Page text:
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Bridging The Gap

Bridging The Gap are starting new work in new areas! This month see BtG expanding the fantastic schools transition programme out to other areas of Glasgow and moving into North Lanarkshire. Four new secondary schools partnerships with St Margaret’s High Airdrie, Airdrie Academy, St Roch’s and Whitehill Secondary. Tackling issues, raising awareness around sectarianism , creating volunteer opportunities and developing leadership skills.

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Bridging The Gap

Bridging the Gap deliver anti sectarian workshops through a number of different channels – the schools transition programme (in Shawlands Academy & Holyrood Secondary, and 14 feeder primary schools), residential trips to Belfast with both secondary schools, and an Understanding Each Other programme with P6 pupils in Blackfriars and St Francis Primary schools.


The focus of our primary to secondary transition programme has been sharpened to have an obvious theme of tackling sectarianism through specific issue based workshops led by staff, as well as trained adult and S5/6 volunteers.   Within the different sessions, the young people (P7s and S4s) are given the opportunity to explore the history of sectarianism, how it manifests itself in their lives or the communities they live in, and if it affects them at all.  They do this through an information session followed by an interactive game of snakes and ladders (with quiz questions based on what they’ve learned). Young people also take part in role play scenarios that get them to look at the consequences of particular behaviour and also encourages the group to decipher the scenarios and to look closely at what in fact is/isn’t actually sectarian behaviour.  As well as these sessions, they also decorate cupcakes depicting what sectarianism is to them, with a number of them coming up with very creative designs and descriptions.  These sessions are led by S5/S6s and the adult volunteer team and are developed to suit the different groups each of them were working with.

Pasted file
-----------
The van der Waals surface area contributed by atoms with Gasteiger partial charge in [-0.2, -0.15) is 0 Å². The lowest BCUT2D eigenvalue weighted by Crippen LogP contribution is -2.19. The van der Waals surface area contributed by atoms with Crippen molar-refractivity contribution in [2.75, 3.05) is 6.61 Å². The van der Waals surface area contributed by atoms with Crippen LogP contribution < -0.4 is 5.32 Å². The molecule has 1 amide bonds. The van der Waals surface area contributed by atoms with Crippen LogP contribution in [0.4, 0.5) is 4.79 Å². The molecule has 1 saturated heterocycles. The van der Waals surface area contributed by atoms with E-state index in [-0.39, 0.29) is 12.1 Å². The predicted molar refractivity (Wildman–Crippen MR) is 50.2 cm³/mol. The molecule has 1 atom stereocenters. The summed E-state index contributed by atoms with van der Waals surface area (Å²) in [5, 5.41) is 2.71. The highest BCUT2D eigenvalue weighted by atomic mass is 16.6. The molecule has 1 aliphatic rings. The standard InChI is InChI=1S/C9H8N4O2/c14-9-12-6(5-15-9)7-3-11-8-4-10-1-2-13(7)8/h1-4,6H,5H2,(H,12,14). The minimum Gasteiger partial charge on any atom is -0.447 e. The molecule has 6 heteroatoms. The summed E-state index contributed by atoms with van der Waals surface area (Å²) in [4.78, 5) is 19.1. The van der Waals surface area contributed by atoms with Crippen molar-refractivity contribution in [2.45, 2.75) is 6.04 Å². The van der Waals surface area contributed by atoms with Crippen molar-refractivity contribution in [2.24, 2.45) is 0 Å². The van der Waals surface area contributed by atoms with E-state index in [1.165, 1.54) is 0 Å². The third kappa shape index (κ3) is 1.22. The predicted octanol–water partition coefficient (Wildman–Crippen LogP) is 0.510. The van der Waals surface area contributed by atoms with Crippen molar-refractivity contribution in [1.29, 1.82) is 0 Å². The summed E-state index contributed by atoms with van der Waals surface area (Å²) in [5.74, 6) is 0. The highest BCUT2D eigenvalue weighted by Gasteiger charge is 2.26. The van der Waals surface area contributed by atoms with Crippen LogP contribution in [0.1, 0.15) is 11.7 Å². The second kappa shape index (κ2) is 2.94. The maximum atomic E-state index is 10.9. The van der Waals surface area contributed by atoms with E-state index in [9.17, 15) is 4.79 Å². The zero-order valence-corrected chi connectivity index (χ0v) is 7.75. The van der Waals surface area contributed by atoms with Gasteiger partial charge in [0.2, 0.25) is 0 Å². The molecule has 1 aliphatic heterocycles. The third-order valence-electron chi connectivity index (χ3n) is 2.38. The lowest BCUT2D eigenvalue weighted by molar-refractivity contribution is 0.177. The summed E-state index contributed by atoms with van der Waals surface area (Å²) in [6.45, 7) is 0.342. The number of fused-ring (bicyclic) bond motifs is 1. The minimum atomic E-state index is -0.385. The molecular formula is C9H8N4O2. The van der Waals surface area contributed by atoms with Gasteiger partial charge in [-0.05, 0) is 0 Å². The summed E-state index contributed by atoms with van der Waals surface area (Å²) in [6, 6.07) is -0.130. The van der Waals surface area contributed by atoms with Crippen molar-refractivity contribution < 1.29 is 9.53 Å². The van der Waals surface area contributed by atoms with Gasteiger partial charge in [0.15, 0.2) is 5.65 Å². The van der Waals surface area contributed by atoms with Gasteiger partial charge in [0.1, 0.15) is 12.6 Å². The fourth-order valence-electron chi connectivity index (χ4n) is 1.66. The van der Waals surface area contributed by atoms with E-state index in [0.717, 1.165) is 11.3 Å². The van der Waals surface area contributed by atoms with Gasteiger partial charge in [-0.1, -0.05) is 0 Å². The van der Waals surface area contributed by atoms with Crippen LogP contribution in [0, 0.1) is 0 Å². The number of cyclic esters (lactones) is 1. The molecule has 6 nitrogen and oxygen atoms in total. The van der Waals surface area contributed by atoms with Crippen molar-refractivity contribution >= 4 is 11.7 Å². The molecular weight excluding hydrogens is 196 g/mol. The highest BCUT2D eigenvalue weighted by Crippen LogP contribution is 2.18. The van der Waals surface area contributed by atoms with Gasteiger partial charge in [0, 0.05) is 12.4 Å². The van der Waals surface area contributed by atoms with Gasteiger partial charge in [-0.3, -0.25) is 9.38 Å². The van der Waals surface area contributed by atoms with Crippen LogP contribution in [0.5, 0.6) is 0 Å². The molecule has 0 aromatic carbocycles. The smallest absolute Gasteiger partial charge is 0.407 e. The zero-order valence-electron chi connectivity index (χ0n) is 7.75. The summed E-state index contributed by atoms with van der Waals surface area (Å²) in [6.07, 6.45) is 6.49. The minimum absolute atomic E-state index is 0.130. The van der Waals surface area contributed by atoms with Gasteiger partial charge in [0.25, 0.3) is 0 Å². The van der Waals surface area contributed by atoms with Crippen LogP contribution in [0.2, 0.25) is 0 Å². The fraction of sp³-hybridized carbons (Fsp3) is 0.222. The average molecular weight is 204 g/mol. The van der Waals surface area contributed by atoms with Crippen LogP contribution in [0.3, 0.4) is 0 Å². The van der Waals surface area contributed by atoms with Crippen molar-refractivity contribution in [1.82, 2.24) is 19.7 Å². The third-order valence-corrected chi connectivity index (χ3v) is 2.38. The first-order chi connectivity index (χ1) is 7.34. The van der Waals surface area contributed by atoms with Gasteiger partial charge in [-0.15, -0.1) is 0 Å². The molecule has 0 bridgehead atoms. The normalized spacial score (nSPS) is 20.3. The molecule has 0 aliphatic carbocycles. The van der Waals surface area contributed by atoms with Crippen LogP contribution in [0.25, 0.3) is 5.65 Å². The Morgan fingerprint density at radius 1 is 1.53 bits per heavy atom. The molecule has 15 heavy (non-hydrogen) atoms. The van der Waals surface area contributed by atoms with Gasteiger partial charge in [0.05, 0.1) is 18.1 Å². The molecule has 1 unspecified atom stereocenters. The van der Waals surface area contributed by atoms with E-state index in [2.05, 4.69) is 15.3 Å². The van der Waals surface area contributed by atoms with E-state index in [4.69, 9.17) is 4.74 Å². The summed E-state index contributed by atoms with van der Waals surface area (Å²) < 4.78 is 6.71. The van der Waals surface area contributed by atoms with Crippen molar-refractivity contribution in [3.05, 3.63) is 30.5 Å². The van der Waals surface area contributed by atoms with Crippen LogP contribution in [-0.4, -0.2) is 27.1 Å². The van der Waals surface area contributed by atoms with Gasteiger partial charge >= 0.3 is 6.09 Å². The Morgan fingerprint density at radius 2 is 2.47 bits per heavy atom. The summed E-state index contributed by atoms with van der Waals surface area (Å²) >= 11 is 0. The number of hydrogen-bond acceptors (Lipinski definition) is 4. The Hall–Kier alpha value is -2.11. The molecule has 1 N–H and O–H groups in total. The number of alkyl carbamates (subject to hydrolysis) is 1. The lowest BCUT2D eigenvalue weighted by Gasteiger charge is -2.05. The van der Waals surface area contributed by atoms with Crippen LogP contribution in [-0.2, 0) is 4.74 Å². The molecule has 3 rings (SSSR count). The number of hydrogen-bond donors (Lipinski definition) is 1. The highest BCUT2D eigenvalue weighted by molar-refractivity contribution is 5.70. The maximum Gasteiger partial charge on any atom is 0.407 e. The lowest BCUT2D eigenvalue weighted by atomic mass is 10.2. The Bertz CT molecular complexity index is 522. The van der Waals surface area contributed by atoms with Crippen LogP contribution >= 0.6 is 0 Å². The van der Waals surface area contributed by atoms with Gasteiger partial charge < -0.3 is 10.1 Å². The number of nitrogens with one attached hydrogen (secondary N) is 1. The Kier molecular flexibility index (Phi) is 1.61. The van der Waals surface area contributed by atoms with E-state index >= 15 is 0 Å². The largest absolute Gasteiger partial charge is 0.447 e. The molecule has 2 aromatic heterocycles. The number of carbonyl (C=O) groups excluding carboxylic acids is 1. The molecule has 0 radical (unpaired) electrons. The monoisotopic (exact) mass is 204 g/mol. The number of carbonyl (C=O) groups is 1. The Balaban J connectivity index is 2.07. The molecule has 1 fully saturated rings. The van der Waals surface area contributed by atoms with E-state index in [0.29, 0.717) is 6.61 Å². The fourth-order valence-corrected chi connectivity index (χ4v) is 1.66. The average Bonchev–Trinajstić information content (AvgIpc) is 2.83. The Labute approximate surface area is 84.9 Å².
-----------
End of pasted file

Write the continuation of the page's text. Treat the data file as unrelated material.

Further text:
Following on from the transition programme the young people from the secondary schools are able to go on a trip to the Corrymeela Community, Northern Ireland.  This residential gives the young people the opportunity to look at issues who have shaped who they are, such as, personal identity and culture. 

The discussions that they take part in gives them the space to express their opinions, in a safe space and on a range of sensitive topics such as race, religion and culture.  In our most recent trip, the group also got to take part in question and answer sessions with a group of young people from an interface area in Belfast.  By taking part in this, they were able to explore how sectarianism affects young people who are the same age as them. 

In our Understanding Each other programme, a group of S5 pupils (who btg3travelled to Belfast in S4) deliver small group talks to the P6 groups from St Francis Primary and Blackfriars Primary.  When in Belfast, the group filled out diaries about what they learn and in this programme they go through these with the P6s and show them what communities can be like when people don’t understand each other.  The S5 young people also devised and facilitated a short quiz following these discussions.  This is the first session in a group of 4, where the group go on to look at migration, asylum and difference.   There is also a session where 4 different types of migrants (asylum seeker, refugee, internal migrant & economic migrant) visit the classes and the P6 pupils are able to listen to their stories of why/how they ended up in Glasgow.

Our work brings young people together from different backgrounds of religion, geographical area and school. By working with young people across different learning communities and delivering the same programme with them we bridge a gap of understanding across the sectarian divide.  Through involvement in the programmes, we feel that young people will be more confident and therefore will be in a position, not only to challenge themselves in relation to sectarianism, but also their families, friends and communities.